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How the Fourth Regional Plan Could Affect New Jersey

December 12th, 2017 by

A regional approach to planning ensures that the potential positive and negative impacts on a region are considered when local decisions are made. This lens helps to sustain the health of localities by examining larger and long-term impacts. For a state like New Jersey, regional planning comes in several forms, from multiple towns working together, to coastal resiliency planning and regional resource protection as seen in the Pinelands and Highlands, to interstate planning and cooperation. As a state nestled between two of the country’s largest cities (New York and Philadelphia) and in one of the largest world economies, regional planning offers an essential approach to long-term investment decision-making that can boost prosperity, sustainability, equity and health outcomes for the residents and businesses of the state.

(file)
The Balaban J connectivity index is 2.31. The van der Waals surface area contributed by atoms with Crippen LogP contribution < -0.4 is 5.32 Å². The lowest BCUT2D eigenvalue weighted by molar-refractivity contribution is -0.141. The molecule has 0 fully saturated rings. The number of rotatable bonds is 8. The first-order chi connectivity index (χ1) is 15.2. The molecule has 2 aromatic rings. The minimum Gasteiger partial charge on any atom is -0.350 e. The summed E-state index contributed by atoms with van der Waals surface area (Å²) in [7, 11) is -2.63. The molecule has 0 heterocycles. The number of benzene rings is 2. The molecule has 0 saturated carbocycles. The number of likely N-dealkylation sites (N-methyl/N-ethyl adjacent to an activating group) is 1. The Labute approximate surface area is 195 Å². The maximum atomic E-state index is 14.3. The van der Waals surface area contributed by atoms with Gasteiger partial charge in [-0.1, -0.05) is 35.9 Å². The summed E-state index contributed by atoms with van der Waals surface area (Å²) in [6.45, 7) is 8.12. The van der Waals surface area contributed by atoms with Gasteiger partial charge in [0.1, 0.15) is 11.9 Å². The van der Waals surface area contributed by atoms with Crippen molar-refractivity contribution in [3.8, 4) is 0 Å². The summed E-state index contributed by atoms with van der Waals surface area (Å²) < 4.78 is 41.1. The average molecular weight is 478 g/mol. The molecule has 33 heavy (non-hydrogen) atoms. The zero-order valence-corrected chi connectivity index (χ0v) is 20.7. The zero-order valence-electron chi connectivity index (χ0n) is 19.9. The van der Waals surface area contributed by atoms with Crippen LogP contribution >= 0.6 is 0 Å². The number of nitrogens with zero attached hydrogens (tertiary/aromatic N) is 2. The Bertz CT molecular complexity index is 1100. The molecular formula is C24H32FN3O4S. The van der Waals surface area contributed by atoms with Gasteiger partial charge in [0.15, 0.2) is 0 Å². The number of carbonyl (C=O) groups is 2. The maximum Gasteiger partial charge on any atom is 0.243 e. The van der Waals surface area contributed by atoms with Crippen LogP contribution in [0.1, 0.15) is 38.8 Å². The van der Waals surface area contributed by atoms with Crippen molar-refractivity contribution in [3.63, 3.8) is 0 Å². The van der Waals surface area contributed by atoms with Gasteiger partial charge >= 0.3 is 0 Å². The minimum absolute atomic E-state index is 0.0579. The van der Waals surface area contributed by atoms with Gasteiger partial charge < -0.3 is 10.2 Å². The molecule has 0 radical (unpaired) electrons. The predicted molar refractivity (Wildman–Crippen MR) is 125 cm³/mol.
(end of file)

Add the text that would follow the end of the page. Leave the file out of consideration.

Five years in the making, the Regional Plan Association’s Fourth Regional Plan was unveiled at an event in New York City on Nov. 30, 2017. Released almost 22 years after the release of RPA’s Third Regional Plan in 1996, it serves as a roadmap for making the New York, northern New Jersey, and Connecticut tri-state region work for everyone who lives, works, and plays there.

The plan’s recommendations are organized into four major themes:

  1. Fix the institutions that are failing us
  2. Create a dynamic customer-oriented transportation network
  3. Rise to the challenge of climate change
  4. Make the region affordable for everyone.

While there are 61 total recommendations, RPA highlights the “most urgent and potentially transformative” actions in its executive summary. Several of the key recommendations have implications for New Jersey, and support New Jersey Future’s Gubernatorial Blueprint:

For more, download the Fourth Regional Plan and hear from regional leaders in a series of videos on why the plan matters. New Jersey Future’s executive director, Peter Kasabach, is featured in the two videos below.

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